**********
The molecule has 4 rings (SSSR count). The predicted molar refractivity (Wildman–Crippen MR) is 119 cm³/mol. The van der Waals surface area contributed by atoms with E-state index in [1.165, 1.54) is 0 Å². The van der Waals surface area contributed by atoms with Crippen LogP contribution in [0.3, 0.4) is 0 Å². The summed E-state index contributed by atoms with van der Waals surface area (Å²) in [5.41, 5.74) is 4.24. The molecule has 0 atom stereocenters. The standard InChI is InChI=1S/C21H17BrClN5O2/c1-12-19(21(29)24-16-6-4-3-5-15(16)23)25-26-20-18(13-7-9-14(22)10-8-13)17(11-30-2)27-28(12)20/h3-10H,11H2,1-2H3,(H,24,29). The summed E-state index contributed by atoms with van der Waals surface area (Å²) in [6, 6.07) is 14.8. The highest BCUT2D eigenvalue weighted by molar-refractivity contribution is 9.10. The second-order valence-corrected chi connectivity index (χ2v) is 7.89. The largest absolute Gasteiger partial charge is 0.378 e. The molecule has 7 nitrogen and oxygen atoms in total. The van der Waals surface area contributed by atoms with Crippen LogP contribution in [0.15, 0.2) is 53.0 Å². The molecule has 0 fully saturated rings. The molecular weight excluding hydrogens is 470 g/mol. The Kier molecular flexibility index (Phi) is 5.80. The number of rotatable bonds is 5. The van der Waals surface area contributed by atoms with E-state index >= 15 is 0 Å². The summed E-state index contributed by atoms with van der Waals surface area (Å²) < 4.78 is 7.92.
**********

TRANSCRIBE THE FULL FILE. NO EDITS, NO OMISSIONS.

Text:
The molecule has 4 rings (SSSR count). The predicted molar refractivity (Wildman–Crippen MR) is 119 cm³/mol. The van der Waals surface area contributed by atoms with E-state index in [1.165, 1.54) is 0 Å². The van der Waals surface area contributed by atoms with Crippen LogP contribution in [0.3, 0.4) is 0 Å². The summed E-state index contributed by atoms with van der Waals surface area (Å²) in [5.41, 5.74) is 4.24. The molecule has 0 atom stereocenters. The standard InChI is InChI=1S/C21H17BrClN5O2/c1-12-19(21(29)24-16-6-4-3-5-15(16)23)25-26-20-18(13-7-9-14(22)10-8-13)17(11-30-2)27-28(12)20/h3-10H,11H2,1-2H3,(H,24,29). The summed E-state index contributed by atoms with van der Waals surface area (Å²) in [6, 6.07) is 14.8. The highest BCUT2D eigenvalue weighted by molar-refractivity contribution is 9.10. The second-order valence-corrected chi connectivity index (χ2v) is 7.89. The largest absolute Gasteiger partial charge is 0.378 e. The molecule has 7 nitrogen and oxygen atoms in total. The van der Waals surface area contributed by atoms with Crippen LogP contribution in [0.15, 0.2) is 53.0 Å². The molecule has 0 fully saturated rings. The molecular weight excluding hydrogens is 470 g/mol. The Kier molecular flexibility index (Phi) is 5.80. The number of rotatable bonds is 5. The van der Waals surface area contributed by atoms with E-state index >= 15 is 0 Å². The summed E-state index contributed by atoms with van der Waals surface area (Å²) < 4.78 is 7.92.